This article was published in Australian Dictionary of Biography, Volume 1, (MUP), 1966
Nicholas Divine (1739?-1830), superintendent of convicts, was born in County Cavan, Ireland, the eldest son of Patrick Divine and his wife Amie, née Ellis. After some years of farming he went to England, and about 1782 became a superintendent on the government hulks at Woolwich; then, as a result of Governor Arthur Phillip's request for proper overseers in New South Wales, he was engaged with several others as a superintendent of convicts. He left England in September 1789 in H.M.S. Guardian, where he was recorded as Philip Divine. After the ship was wrecked off the Cape of Good Hope, he proceeded in the Lady Juliana and on arrival in Port Jackson in June 1790 at once took up his post as principal superintendent of convicts in Sydney. He was married to Margaret Smith, a sister of the wife of the notorious George Crossley, and had a son in 1791 and a daughter in 1794. By then he had been granted 120 acres (49 ha) at Bulanaming, near Newtown, and he received a further 90 acres (36 ha) there in October 1799; these grants he named Burrin Farm after his birthplace. As a tenant at will he also cultivated for some years land on either side of the stream which ran into Farm Cove, and by 1818 he had an additional 500 acres (202 ha) forty miles (64 km) from Sydney.
In 1801 he became associated with Crossley in some trading ventures. On New Year's Day 1808 he signed the loyal address to Governor William Bligh. Though he signed the petition to Major George Johnston to depose Bligh less than a month later, he seems to have been a Bligh supporter, and in August 1808 Lieutenant-Governor Joseph Foveaux dismissed him. In February 1810 he applied to Governor Lachlan Macquarie to be reinstated, and claimed his salary arrears, but contrary to his general policy Macquarie refused. The governor informed Castlereagh that Divine was 'old and infirm, and very deaf', and 'had frequently been very remiss and Negligent'. In consideration of his long service, however, he allowed him a pension of 2s. 6d. a day until the British government advised on the matter. In support of Bligh he went to England as a crown witness in the court martial of Johnston. He presented his grievance to the Colonial Office, and in a memorial dated 22 August 1811 stated that his great age of 72 rendered him 'incapable of taking upon himself the execution of his former duty' and sought permission to retire on his salary of £75. This request was refused and Divine asked to be reinstated or superannuated. On his return to Sydney he retired to his farm and was given a pension of £45. In failing health, he gradually lapsed into imbecility and died on 29 May 1830. His wife predeceased him on 29 August 1827, aged 62: both were buried in the Roman Catholic portion of the Devonshire Street cemetery.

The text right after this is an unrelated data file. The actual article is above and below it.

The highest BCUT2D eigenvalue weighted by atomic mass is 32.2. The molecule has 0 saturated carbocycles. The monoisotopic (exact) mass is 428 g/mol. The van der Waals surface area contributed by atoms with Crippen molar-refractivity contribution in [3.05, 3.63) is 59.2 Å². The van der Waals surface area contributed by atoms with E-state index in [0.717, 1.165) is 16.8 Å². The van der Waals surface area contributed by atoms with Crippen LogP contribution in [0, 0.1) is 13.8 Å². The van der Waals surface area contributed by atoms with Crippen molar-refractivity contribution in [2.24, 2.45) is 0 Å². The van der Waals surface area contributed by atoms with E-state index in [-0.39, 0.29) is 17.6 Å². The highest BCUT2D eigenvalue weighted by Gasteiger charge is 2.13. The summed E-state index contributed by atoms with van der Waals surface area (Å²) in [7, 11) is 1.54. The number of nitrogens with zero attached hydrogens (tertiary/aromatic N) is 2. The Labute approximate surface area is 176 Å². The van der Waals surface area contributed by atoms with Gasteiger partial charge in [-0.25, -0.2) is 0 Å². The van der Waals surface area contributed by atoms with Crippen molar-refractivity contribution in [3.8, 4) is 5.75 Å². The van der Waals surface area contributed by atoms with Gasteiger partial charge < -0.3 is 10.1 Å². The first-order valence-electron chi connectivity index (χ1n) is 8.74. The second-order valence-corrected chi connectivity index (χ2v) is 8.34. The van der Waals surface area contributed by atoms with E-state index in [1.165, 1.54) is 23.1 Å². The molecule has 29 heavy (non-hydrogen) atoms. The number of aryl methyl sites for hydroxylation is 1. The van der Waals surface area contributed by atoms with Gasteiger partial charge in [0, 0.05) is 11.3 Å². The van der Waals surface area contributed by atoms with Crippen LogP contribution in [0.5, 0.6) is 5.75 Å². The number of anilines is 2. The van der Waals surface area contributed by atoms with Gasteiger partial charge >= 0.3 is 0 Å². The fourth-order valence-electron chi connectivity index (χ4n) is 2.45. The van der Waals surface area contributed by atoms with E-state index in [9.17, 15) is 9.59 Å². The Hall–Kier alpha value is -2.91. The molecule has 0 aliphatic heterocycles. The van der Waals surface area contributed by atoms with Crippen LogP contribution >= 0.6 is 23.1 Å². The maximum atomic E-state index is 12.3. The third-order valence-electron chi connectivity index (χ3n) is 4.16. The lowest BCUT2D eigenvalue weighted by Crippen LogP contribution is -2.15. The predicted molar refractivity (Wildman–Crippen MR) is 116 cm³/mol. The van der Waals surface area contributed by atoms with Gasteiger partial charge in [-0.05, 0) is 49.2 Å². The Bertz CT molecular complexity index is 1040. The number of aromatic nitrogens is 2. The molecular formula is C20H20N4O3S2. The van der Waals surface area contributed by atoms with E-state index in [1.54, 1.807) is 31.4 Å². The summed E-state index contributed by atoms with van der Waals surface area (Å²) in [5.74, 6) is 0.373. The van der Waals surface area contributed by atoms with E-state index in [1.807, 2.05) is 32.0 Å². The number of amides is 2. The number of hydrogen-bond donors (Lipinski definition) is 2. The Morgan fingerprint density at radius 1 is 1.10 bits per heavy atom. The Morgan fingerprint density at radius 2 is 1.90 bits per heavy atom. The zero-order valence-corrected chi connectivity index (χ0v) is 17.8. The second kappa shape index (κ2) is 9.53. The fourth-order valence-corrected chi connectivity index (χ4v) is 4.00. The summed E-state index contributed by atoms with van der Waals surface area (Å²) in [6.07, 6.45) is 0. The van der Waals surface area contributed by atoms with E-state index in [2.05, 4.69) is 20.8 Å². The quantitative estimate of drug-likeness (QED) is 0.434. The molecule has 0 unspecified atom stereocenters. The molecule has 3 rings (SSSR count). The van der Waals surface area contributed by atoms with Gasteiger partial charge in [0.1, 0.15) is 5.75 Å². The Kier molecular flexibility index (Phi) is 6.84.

Divine was tall and robust and in Ireland was considered one of the best and strongest competitors in the county ploughing matches. He appears to have been a colourful character, something of this even emerging in the derogatory remarks of his critics. Surgeon John Harris wrote in 1807 that 'the proudest Monarch on earth cannot equal him riding thro' the Town on his charger' and referred to him as 'Lt. Governor Devine' and as having swallowed 'Sherridan's Dictionary'. He is best remembered, however, for his connexion with the celebrated Newtown Ejectment Case, Doe dem Devine v. Wilson and Others, he being the original grantee through whom the plaintiffs claimed. In 1827 Divine's 210-acre (85 ha) farm had passed into the hands of his assigned servant, Bernard Rochford, who afterwards disposed of it, and later John Divine, his grand-nephew and heir-at-law, attempted to recover this now valuable property. After proceedings over almost nine years, and which included an appeal to the Privy Council in 1855, the new trial, which it ordered, found again in favour of the defendants in 1857. Further litigation was prevented by a compromise, the plaintiff receiving a sum of money in consideration of his forgoing any further claim to the property. The case was also noteworthy because it was the last of its kind distinguished by the presence of the imaginary party, John Doe.
G. P. Walsh, 'Divine, Nicholas (1739–1830)', Australian Dictionary of Biography, National Centre of Biography, Australian National University, http://adb.anu.edu.au/biography/divine-nicholas-1979/text2399, accessed 24 May 2013.
This article was first published in hardcopy in Australian Dictionary of Biography, Volume 1, (MUP), 1966